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Power Ventilation is a new concept in the installation of Underdeck Ceilings.

The Underdeck industry has largely ignored the need for ventilation. Our experience has been that when we access the space between an under deck ceiling and the deck above we find the area is still damp even days after a heavy rain, even though the underdeck is properly installed and there is no standing water.

If still, humid conditions prevail in the space above an underdeck the situation is ideal for the development of mold and potential rot. The use of hardwood deck surfaces above an underdeck require special attention to ventilation to ensure that the boards do not swell from being waterlogged. Finally our experience with power ventilation has shown to reduce the need for maintenance cleanouts. We will expand on each of these points below.

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Do Underdeck Ceilings Require Maintenance?

The short answer is that very little  in this world is maintenance free. You may hear from a salesperson that a particular underdeck installation does not need maintenance. You will never hear that from us. In fact we recommend that in  the first 3 years after an installation that an inspection be done to check for accumulation of debris, and that any found be removed. The design of our panels allows any individual panel to be removed without disturbing adjacent panels, so inspection is a simple matter, well within the capabilities of a handy homeowner.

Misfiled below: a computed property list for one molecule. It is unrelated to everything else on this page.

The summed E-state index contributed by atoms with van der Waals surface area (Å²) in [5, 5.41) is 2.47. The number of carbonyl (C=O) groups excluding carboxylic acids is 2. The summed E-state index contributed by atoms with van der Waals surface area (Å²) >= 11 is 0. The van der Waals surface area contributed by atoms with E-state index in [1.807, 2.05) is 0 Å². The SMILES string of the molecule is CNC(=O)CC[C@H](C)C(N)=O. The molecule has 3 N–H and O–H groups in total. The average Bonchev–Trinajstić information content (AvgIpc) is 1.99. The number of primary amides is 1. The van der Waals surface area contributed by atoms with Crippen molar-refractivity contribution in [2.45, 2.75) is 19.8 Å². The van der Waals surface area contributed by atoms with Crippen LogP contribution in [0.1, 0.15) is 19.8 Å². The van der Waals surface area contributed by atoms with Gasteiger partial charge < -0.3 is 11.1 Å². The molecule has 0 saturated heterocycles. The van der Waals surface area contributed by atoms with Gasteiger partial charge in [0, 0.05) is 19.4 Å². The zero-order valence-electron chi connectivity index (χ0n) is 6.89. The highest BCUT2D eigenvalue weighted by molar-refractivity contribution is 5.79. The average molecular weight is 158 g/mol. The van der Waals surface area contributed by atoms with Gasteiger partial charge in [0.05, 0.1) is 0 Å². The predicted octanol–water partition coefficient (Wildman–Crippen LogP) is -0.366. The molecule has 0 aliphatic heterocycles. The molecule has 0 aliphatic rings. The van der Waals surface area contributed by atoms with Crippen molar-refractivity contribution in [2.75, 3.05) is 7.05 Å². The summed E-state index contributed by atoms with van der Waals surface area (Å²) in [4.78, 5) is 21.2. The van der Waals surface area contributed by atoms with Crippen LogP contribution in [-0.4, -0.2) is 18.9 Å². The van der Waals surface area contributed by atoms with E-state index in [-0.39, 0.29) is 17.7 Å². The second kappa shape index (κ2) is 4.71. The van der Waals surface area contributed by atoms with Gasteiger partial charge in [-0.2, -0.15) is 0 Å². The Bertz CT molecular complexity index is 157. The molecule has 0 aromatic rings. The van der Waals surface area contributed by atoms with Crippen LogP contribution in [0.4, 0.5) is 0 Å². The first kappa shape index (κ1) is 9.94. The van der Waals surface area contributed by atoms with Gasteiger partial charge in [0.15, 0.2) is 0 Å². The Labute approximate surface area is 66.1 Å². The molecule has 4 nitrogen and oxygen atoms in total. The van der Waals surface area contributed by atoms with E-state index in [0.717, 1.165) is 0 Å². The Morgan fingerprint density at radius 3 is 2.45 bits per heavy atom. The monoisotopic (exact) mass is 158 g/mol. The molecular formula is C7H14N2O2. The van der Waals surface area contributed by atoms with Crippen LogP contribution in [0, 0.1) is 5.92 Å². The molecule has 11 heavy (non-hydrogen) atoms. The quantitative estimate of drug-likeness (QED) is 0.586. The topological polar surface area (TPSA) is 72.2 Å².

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How to Make a Wise Underdeck Purchase

Part 1

The most obvious feature of an underdeck ceiling is the array of panels that make up the waterproof ceiling you see.

The panels are commonly made from these materials:


Vinyl: it is lightweight. The color choices are limited and it is fragile compared to other materials. It tends to become brittle with exposure to the elements.  Removal and replacement of the panels for maintenance may cause the panels to be damaged.


Steel: It is strong, but relatively heavy. In underdeck applications it is coated with a  layer of zinc during manufacture to protect it from rust. Cut surfaces are subject to rusting if they are not re coated. Steel is also coated with an aluminum/zinc alloy. It also provides good protection from rust on uncut surfaces. This is sold under the brand name, Galvalume. It is sometimes presented inaccurately as an an aluminum product. Color choices for coated steel are also limited.  


Aluminum is the most useful material in the underdeck industry. It is lightweight, strong and rustproof. All of Magnolia Nationwide Underdecks are made of aluminum. It is available in the widest variety of colors. We offer 28 colors.